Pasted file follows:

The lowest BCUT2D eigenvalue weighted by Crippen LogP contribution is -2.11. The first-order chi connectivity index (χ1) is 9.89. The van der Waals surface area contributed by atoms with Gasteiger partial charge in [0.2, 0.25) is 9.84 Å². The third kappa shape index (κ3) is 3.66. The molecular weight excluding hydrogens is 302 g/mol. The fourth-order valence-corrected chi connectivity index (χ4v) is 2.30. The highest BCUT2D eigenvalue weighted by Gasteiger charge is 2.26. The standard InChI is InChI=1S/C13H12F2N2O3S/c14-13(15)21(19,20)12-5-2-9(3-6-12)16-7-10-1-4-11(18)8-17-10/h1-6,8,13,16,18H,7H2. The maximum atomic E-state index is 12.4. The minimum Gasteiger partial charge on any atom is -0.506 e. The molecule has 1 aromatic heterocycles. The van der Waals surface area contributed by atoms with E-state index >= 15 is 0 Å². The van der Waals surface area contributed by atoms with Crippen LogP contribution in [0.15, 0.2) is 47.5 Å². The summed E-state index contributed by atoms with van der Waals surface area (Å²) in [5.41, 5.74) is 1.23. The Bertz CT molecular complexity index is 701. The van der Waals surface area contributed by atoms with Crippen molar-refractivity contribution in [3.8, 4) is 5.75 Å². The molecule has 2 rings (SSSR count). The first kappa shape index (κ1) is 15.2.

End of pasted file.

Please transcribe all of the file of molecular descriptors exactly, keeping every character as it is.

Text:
The lowest BCUT2D eigenvalue weighted by Crippen LogP contribution is -2.11. The first-order chi connectivity index (χ1) is 9.89. The van der Waals surface area contributed by atoms with Gasteiger partial charge in [0.2, 0.25) is 9.84 Å². The third kappa shape index (κ3) is 3.66. The molecular weight excluding hydrogens is 302 g/mol. The fourth-order valence-corrected chi connectivity index (χ4v) is 2.30. The highest BCUT2D eigenvalue weighted by Gasteiger charge is 2.26. The standard InChI is InChI=1S/C13H12F2N2O3S/c14-13(15)21(19,20)12-5-2-9(3-6-12)16-7-10-1-4-11(18)8-17-10/h1-6,8,13,16,18H,7H2. The maximum atomic E-state index is 12.4. The minimum Gasteiger partial charge on any atom is -0.506 e. The molecule has 1 aromatic heterocycles. The van der Waals surface area contributed by atoms with E-state index >= 15 is 0 Å². The van der Waals surface area contributed by atoms with Crippen LogP contribution in [0.15, 0.2) is 47.5 Å². The summed E-state index contributed by atoms with van der Waals surface area (Å²) in [5.41, 5.74) is 1.23. The Bertz CT molecular complexity index is 701. The van der Waals surface area contributed by atoms with Crippen molar-refractivity contribution in [3.8, 4) is 5.75 Å². The molecule has 2 rings (SSSR count). The first kappa shape index (κ1) is 15.2.